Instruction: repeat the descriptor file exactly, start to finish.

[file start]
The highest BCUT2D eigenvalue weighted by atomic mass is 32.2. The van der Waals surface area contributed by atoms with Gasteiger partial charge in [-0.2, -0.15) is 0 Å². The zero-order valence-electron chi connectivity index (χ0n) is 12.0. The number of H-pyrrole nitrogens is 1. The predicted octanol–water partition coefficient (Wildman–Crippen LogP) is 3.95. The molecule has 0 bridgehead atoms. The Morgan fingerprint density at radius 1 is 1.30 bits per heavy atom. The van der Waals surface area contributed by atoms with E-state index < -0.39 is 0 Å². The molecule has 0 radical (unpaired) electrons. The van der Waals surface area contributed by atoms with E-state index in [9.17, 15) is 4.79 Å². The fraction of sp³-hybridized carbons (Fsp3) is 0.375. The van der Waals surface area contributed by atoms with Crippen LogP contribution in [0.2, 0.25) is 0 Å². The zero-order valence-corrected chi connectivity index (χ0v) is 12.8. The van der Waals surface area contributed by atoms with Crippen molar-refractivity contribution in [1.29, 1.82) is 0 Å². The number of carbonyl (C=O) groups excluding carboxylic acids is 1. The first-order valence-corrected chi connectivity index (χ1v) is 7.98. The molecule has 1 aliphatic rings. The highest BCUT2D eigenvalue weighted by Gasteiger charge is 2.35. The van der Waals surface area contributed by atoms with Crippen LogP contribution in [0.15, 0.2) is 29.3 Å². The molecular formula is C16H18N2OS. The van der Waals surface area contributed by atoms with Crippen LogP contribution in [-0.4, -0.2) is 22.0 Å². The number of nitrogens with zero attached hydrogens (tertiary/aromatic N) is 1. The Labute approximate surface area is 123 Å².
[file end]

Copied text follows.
The highest BCUT2D eigenvalue weighted by atomic mass is 32.2. The van der Waals surface area contributed by atoms with Gasteiger partial charge in [-0.2, -0.15) is 0 Å². The zero-order valence-electron chi connectivity index (χ0n) is 12.0. The number of H-pyrrole nitrogens is 1. The predicted octanol–water partition coefficient (Wildman–Crippen LogP) is 3.95. The molecule has 0 bridgehead atoms. The Morgan fingerprint density at radius 1 is 1.30 bits per heavy atom. The van der Waals surface area contributed by atoms with E-state index < -0.39 is 0 Å². The molecule has 0 radical (unpaired) electrons. The van der Waals surface area contributed by atoms with E-state index in [9.17, 15) is 4.79 Å². The fraction of sp³-hybridized carbons (Fsp3) is 0.375. The van der Waals surface area contributed by atoms with Crippen LogP contribution in [0.2, 0.25) is 0 Å². The zero-order valence-corrected chi connectivity index (χ0v) is 12.8. The van der Waals surface area contributed by atoms with Crippen molar-refractivity contribution in [1.29, 1.82) is 0 Å². The number of carbonyl (C=O) groups excluding carboxylic acids is 1. The first-order valence-corrected chi connectivity index (χ1v) is 7.98. The molecule has 1 aliphatic rings. The highest BCUT2D eigenvalue weighted by Gasteiger charge is 2.35. The van der Waals surface area contributed by atoms with Crippen LogP contribution in [0.15, 0.2) is 29.3 Å². The molecular formula is C16H18N2OS. The van der Waals surface area contributed by atoms with Crippen LogP contribution in [-0.4, -0.2) is 22.0 Å². The number of nitrogens with zero attached hydrogens (tertiary/aromatic N) is 1. The Labute approximate surface area is 123 Å².